“After Jan. 6, women said to me, I am disappointed. I am angry that I cannot take my daughter to Washington D.C. to see the first woman and the first woman of color to be inaugurated as vice president of the United States,” Walsh continued. “That was the moment that I said this play has to be told now. This story has to be told now in honor of Dr. King and in honor of Camae and in honor of all of the women who couldn't bring their daughters to go and see Kamala Harris be inaugurated as vice president of the United States.”


The Mountaintop was the right play at the right time and at the right theater. Walsh just needed the right team to tell the story.


“I remember when I reached out to Felichia and asked her to do the play. Because of Katori Hall and because of the female perspective on this moment in history, the only person I could think of to direct this show was Felichia. I am inspired by Felichia and how she raises her voice and felt that she was the correct voice to tell the story at this time.”


FULL-CIRCLE MOMENT

Felichia Chivaughn
Director Felichia Chivaughn Photo: Steven Miller

The main thing Chivaughn wants you to know about The Mountaintop is that this is not some dry biography about King’s life. “I know we've seen tons of documentaries on Dr. King and his work.” she laughs on the Zoom call. “This is not that.”


“My approach is to tell the story of these two humans in a room, in an intimate space together, when no one else is watching, and they can finally present themselves in truth and vulnerability,” said Chivaughn. “With Martin Luther King, Jr., or with any hero, we put them on pedestals.”


King, Chivaughn points out, is not the only hero on the stage. “Camae does so much for Dr. King at this moment by extending grace, by helping him to reconcile with the past, the present and the future, and in her way, is a hero.”


No stranger to the Garden Theatre stage, Chivaughn is a writer and actor in her own right, who played Belle in A Christmas Carol with the itinerant theater company Beth Marshall Presents. Her directorial debut at the Garden Theatre follows Roberta Emerson, the theater’s first-ever Black director who helmed A Raisin in the Sun in March 2021.


“It’s a full-circle moment from walking on that stage to being able to work behind the stage and do The Mountaintop together,” said the Jamaica native who now lives in Orlando. “It’s groundbreaking history for the theater.''


GROWING PAINS

Change often brings resistance. Chivaughn shared with the cast that when King visited Orlando in 1964, local news didn't even want to cover his visit out of fear that "if people were inspired by him, they would want change."


"It's fear of change," she said.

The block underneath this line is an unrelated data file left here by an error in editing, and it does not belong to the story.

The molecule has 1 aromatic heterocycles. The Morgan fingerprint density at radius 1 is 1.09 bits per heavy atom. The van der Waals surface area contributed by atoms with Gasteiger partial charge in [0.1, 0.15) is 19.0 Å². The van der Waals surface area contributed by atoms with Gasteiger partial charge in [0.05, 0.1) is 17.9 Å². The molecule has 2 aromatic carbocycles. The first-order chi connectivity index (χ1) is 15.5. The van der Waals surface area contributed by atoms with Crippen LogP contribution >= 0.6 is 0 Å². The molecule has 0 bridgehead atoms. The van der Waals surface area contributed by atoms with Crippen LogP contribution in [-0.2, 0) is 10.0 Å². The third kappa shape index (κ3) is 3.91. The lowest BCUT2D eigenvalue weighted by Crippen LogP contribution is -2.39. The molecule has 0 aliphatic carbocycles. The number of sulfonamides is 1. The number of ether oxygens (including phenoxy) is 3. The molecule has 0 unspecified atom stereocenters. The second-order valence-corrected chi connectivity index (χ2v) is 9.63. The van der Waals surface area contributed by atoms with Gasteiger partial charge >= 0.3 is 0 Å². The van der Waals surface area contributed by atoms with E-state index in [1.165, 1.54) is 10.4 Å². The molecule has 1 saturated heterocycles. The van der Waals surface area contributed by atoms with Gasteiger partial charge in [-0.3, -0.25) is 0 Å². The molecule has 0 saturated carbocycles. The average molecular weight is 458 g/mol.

The Garden Theatre is experiencing some fear around some of the change it's instituted. Walsh himself has heard grumbling about his choices for the 2021-2022 season. Though the season included Big: The Musical and Looped and will close out with Beauty and the Beast and Gloria and Emilio Estefan’s On Your Feet, it also featured Man of La Mancha, which was set in a Southwest border detention center and read like a cry for immigration reform. And next up is Parade, a dark musical based on a true story about the 1913 lynching of a Jewish man falsely accused of rape and murder in Georgia. For patrons perhaps more used to seasons stacked with lighter fare, like A Charlie Brown Christmas, the changes could be understandably disquieting.


And yet, these are the kinds of productions that can put a small city’s regional theater on the map and build it into something renowned like the Actors Theater in Louisville, the Cleveland Playhouse or Steppenwolf Theatre in Chicago.


Proof of concept, of course, is in the numbers. And according to Walsh, Garden Theatre subscriptions are way up. “If you look at the people that are coming into the shows, we have 300-plus more subscriptions this year than last.”


“The challenge is that we have a very small but loud contingent who says things can’t change because that's how we've always done it,” he said. “Part of what people may be balking at is a change in programming, a change in demographic of audience, and I think, How does that exclude you? How is including others excluding you?


“The greatest gift that we can give is reaching across the aisle. Forgive the term, but I'm talking about the theater aisle,” said Walsh. “The goal is to create a safe space for everyone. The wider our arms reach, the safer this space becomes, as we invite everybody to come in.”


AT A GLANCE

WHAT: The Mountaintop

WHERE: Garden Theatre 160 W. Plant Street, Winter Garden

WHEN: 2 p.m., 7:30 p.m.

SPECIAL PERFORMANCES: Jan. 27 7:30 p.m., Talk Back; Feb. 3 7:30 p.m., ASL Interpreted